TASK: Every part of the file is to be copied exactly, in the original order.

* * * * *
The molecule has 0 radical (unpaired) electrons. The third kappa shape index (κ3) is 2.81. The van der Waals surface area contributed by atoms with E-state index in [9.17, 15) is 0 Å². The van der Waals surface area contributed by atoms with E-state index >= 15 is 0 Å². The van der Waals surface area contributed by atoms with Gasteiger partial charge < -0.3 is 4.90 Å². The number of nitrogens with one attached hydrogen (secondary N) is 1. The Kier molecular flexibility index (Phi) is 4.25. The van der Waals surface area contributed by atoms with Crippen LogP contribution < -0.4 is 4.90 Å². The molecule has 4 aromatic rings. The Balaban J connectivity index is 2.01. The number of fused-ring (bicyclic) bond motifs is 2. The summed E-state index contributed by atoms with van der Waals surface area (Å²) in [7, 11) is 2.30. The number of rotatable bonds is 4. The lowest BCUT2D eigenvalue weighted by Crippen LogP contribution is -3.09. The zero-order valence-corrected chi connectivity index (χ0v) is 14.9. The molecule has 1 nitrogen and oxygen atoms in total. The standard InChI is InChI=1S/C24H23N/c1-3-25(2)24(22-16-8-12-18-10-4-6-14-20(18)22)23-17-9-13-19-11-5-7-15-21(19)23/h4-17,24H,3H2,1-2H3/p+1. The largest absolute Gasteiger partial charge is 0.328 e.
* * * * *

The molecule has 0 radical (unpaired) electrons. The third kappa shape index (κ3) is 2.81. The van der Waals surface area contributed by atoms with E-state index in [9.17, 15) is 0 Å². The van der Waals surface area contributed by atoms with E-state index >= 15 is 0 Å². The van der Waals surface area contributed by atoms with Gasteiger partial charge < -0.3 is 4.90 Å². The number of nitrogens with one attached hydrogen (secondary N) is 1. The Kier molecular flexibility index (Phi) is 4.25. The van der Waals surface area contributed by atoms with Crippen LogP contribution < -0.4 is 4.90 Å². The molecule has 4 aromatic rings. The Balaban J connectivity index is 2.01. The number of fused-ring (bicyclic) bond motifs is 2. The summed E-state index contributed by atoms with van der Waals surface area (Å²) in [7, 11) is 2.30. The number of rotatable bonds is 4. The lowest BCUT2D eigenvalue weighted by Crippen LogP contribution is -3.09. The zero-order valence-corrected chi connectivity index (χ0v) is 14.9. The molecule has 1 nitrogen and oxygen atoms in total. The standard InChI is InChI=1S/C24H23N/c1-3-25(2)24(22-16-8-12-18-10-4-6-14-20(18)22)23-17-9-13-19-11-5-7-15-21(19)23/h4-17,24H,3H2,1-2H3/p+1. The largest absolute Gasteiger partial charge is 0.328 e.